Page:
3. Notify the Drug Enforcement Administration (“DEA”). Notify the DEA of the closing of your practice. This notification can be especially important as you plan for the appropriate disposition of unused medications, including controlled substances.
  4. Post a Written Notice at the Practice. After you actually close your practice, you should consider posting a written notice of its closing on the door or other visible areas of the office/building where your practice is located. The notice should contain instructions for patients to transfer or obtain copies of their medical records, as well as the current location of such records. These instructions must be made available to leasing agents, new tenants, or new owners of the building where the practice is located.
  5. Records Management. As mentioned briefly in the description of notices above, you have to maintain and provide access to patient medical records for a period of time after you close your practice. The BME generally recommends maintaining such records for a period of 10 years after your practice closes. However, some types of medical records (e.g., pediatric records and immunization records) may have different retention requirements, and records associated with anticipated litigation should be kept until the litigation is resolved, even if such resolution does not occur until after the regular record retention period. In addition, BME regulations and AMA ethics opinions require that you make records available to a patient’s succeeding physician, to third parties as requested by your patients or their authorized representatives, and as otherwise required by law.[6]

These record maintenance practices serve multiple purposes: (i) you can satisfy your ethical obligation to provide access to medical records for your patients so they can obtain copies or transfer copies of their medical records to their new physician; and (ii) you fulfill applicable recordkeeping requirements for government and other third party payors in the event of an audit.

  1. Provide Access to Patient Records.  Your patients have a right to access their medical records, or at least a copy of them. This right extends to any person who has a properly executed authorization from the patient to access such records.[7] According to state law and regulations, when providing copies of patient records, you may charge up to $1.00 per page for the first 25 pages, up to $.50 for each page after that, and up to $5.00 as a search fee.[8] The costs of mailing the medical records to the requestor or their designee may also be included in the copying charges. However, state regulations (and in some cases HIPAA) require physicians to consider the needs of their patients and waive the fees where appropriate.[9]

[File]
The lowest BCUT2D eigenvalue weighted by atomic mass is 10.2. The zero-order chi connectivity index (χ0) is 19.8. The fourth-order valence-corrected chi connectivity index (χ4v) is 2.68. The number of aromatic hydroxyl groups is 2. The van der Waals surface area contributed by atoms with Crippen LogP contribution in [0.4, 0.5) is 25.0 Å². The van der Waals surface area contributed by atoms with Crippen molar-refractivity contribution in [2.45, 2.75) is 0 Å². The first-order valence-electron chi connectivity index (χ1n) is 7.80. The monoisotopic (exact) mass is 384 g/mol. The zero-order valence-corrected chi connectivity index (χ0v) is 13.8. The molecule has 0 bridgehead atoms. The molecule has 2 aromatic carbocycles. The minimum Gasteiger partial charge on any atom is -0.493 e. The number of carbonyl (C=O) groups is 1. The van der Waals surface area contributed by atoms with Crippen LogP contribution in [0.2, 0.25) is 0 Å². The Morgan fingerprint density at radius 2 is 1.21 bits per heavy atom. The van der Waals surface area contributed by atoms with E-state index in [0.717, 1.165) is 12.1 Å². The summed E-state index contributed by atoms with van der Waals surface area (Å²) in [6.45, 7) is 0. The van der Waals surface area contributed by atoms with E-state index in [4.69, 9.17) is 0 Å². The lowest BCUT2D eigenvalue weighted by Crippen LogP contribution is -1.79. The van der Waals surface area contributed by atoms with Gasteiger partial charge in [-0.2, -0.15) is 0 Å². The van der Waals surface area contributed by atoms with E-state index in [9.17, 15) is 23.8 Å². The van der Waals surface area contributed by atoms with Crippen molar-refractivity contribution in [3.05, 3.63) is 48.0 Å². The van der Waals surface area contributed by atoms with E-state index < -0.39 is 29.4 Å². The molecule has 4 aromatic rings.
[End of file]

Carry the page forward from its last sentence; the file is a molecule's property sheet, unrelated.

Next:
Notify Government and Third Party Payors

There are several parties in addition to your patients who want to know if you close your practice. Medicare, Medicaid, and private insurers will want to know when you close your practice in order to terminate your provider agreement. There are likely requirements in your provider agreement with each payor regarding what you should do when closing your practice. However, generally you need to take the following steps for each payor below:

  1. Medicare. File a form 855B within 30 days of a change of ownership or practice location and within 90 days of other changes in enrollment, as required by 42 CFR § 424.516.
  2. Medicaid. There are no general requirements for closing a physician practice in the Medicaid Administrative Code or the Medicaid Provider Billing Manual. However, providers should notify HPE/DXC (Medicaid’s fiscal agent) on the provider disenrollment form.[10]
  3. Private Insurers. Frequently, insurance payors require notices prior to termination. For private insurers, such as Blue Cross Blue Shield of Alabama, check your provider agreement for the applicable notice requirements, if any.

The “Business” Side of Things

As if the steps listed above were not enough, you still have to think about what you want to do with the business entity from which you operated your practice. Unless you sold your practice, your name is probably still in a partnership, limited liability company, or professional corporation somewhere. To fully dissolve the business entity that formed your practice, you have to file articles of dissolution (or their comparable form for other types of business entities).[11] Be sure to file a copy of the articles of dissolution (or their comparable form) with the BME within 30 days of the effective date of dissolution.[12] In addition, you may be required to file notices with applicable federal and state taxing authorities, local governmental entities, and other agencies, as well as known creditors.

In addition to the above, there are several other nuances that must be explored when dissolving your practice. These nuances can be different based on the type of entity you chose to form your practice and may very well be different between two practices formed of the same type of entity. Consult counsel to look at the relevant provisions in the applicable statutes and the governing documents for your practice.

Lights Out, Lock the Door

As you can see, closing a physician practice is not as simple as turning off the lights and locking the door when you leave. There are a number of legal, ethical, and practical considerations you have to be aware of as you close or transition away from your practice. It may seem like a daunting task at first, but it has to be done in order to provide continuity of care for your patients and to provide for the orderly winding down of your practice’s affairs. To accomplish these objectives, be sure to plan ahead, consult counsel in the planning and implementation process, and don’t leave any stone unturned. It could be the one that trips you up unexpectedly.